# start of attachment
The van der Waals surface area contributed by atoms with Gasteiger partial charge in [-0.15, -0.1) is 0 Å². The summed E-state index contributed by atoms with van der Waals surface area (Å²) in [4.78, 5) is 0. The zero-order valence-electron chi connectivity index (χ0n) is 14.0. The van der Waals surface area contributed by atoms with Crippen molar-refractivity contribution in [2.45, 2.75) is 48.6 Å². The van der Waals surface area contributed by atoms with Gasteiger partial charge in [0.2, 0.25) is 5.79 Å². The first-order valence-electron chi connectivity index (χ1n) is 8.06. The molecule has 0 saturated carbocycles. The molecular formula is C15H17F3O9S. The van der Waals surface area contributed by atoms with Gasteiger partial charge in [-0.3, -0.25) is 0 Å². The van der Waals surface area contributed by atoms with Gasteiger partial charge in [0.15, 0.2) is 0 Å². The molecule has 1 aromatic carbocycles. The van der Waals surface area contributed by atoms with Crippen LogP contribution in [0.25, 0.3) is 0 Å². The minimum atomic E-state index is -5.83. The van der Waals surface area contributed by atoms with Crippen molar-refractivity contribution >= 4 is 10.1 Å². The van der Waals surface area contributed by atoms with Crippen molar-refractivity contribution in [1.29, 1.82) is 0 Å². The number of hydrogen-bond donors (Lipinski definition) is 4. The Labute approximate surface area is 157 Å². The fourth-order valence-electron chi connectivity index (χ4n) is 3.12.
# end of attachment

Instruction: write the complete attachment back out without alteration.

The van der Waals surface area contributed by atoms with Gasteiger partial charge in [-0.15, -0.1) is 0 Å². The summed E-state index contributed by atoms with van der Waals surface area (Å²) in [4.78, 5) is 0. The zero-order valence-electron chi connectivity index (χ0n) is 14.0. The van der Waals surface area contributed by atoms with Crippen molar-refractivity contribution in [2.45, 2.75) is 48.6 Å². The van der Waals surface area contributed by atoms with Gasteiger partial charge in [0.2, 0.25) is 5.79 Å². The first-order valence-electron chi connectivity index (χ1n) is 8.06. The molecule has 0 saturated carbocycles. The molecular formula is C15H17F3O9S. The van der Waals surface area contributed by atoms with Gasteiger partial charge in [-0.3, -0.25) is 0 Å². The van der Waals surface area contributed by atoms with Gasteiger partial charge in [0.15, 0.2) is 0 Å². The molecule has 1 aromatic carbocycles. The van der Waals surface area contributed by atoms with Crippen LogP contribution in [0.25, 0.3) is 0 Å². The minimum atomic E-state index is -5.83. The van der Waals surface area contributed by atoms with Crippen molar-refractivity contribution >= 4 is 10.1 Å². The van der Waals surface area contributed by atoms with Crippen molar-refractivity contribution in [1.29, 1.82) is 0 Å². The number of hydrogen-bond donors (Lipinski definition) is 4. The Labute approximate surface area is 157 Å². The fourth-order valence-electron chi connectivity index (χ4n) is 3.12.